Wednesday, August 20, 2008

REVIEW: How Arizona Sold Its Sunshine

Title: How Arizona Sold Its Sunshine, Historical Hotels of Arizona
Author: Victoria Clark
ISBN: 0974507407
Arizona History
Rating: B+

First Line: I was a student at
Rogers Elementary School in Tucson, Arizona in the 1950s.

Clark sets out to describe landmark Arizona hotels from their rather dubious beginnings in the 1880s to their swanky evolution in 1900 and beyond. From greasy beans, poor health standards and questionable clientele to air-conditioned, landscaped dens of lu
xury for the sick, the politicians, the movie stars and the wealthy. In the beginning, hotels were merely waystations, a place to take a short breather before hopping on the stagecoach and being shaken and jolted to the next destination. At the turn of the twentieth century, things were beginning to change. Billions of dollars were being taken out of Arizona mines. There had to be suitable places for the mine owners and investors to stay. By the 1920s, Arizona was a state, and Americans had the travel bug. Politicians wouldn't put up with bed bugs and bad food, and our mild winters, abundant sunshine, clear air and breathtaking scenery were tremendous draws for Americans who wanted to board trains and see the country.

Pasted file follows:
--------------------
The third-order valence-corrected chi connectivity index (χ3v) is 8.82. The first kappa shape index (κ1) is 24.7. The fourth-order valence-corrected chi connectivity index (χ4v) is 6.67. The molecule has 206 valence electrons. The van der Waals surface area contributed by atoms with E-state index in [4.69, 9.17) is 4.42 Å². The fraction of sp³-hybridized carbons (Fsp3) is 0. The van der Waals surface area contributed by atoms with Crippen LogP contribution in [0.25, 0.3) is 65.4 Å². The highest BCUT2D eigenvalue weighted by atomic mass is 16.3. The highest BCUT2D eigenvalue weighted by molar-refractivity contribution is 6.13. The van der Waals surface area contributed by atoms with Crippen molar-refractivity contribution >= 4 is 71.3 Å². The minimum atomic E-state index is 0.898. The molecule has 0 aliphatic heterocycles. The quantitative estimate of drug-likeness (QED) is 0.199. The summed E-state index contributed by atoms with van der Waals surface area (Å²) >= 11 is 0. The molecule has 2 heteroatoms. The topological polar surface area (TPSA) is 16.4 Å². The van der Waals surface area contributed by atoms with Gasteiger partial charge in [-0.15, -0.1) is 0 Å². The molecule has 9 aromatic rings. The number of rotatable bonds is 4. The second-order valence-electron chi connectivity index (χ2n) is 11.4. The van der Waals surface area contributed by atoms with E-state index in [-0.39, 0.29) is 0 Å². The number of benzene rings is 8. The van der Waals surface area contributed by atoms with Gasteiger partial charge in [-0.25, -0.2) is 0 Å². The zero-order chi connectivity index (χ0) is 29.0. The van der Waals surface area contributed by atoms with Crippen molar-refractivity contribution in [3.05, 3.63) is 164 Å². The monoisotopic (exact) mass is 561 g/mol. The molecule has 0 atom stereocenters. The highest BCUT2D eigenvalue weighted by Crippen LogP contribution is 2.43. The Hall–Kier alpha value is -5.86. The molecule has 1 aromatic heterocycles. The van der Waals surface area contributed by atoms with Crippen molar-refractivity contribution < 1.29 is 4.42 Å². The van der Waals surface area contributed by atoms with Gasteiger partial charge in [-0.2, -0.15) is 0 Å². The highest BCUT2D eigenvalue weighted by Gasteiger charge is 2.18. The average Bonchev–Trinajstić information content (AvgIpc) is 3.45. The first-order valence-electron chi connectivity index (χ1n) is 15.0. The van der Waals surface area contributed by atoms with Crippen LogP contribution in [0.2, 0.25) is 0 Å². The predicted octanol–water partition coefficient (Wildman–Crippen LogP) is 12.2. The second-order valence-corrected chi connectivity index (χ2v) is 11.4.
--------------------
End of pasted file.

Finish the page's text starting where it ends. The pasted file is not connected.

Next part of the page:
Clark takes us on a journey to 65 Arizona hotels, from the Cameron Trading Post in the north all the way to the Gadsden Hotel in the south on the Mexican border. Each is clearly marked as to whether or not they are still in existence. Photos and history are given for each, and it's easy to see the evolution of the hotel business in the state.

I had no idea that I'd seen so many of the hotels included in this book. I've actually stayed in three of them. It was quite an education to read the their histories. For instance, shortly after I moved to Phoenix, the headlines screamed about Castle Hot Springs burning down to the ground. The very first day that Denis and I began our offroad explorations years later, we took a trail that led right past the former resort. I had no idea that Castle Hot Springs was where John F. Kennedy recuperated from the wounds he suffered when PT-109 was sunk.

The book was well written and well researched. The only complaint I found with it was that I wanted more. I could conclude with more tidbits from reading How Arizona Sold Its Sunshine. Instead I'll close with a photograph I took when Denis and I stopped in Cochise on our honeymoon travels. The Cochise Hotel is still open for business--but you always have to call ahead for a reservation!

1 comment:

  1. This sounds really interesting! I'll have to add it to the pile to be read.


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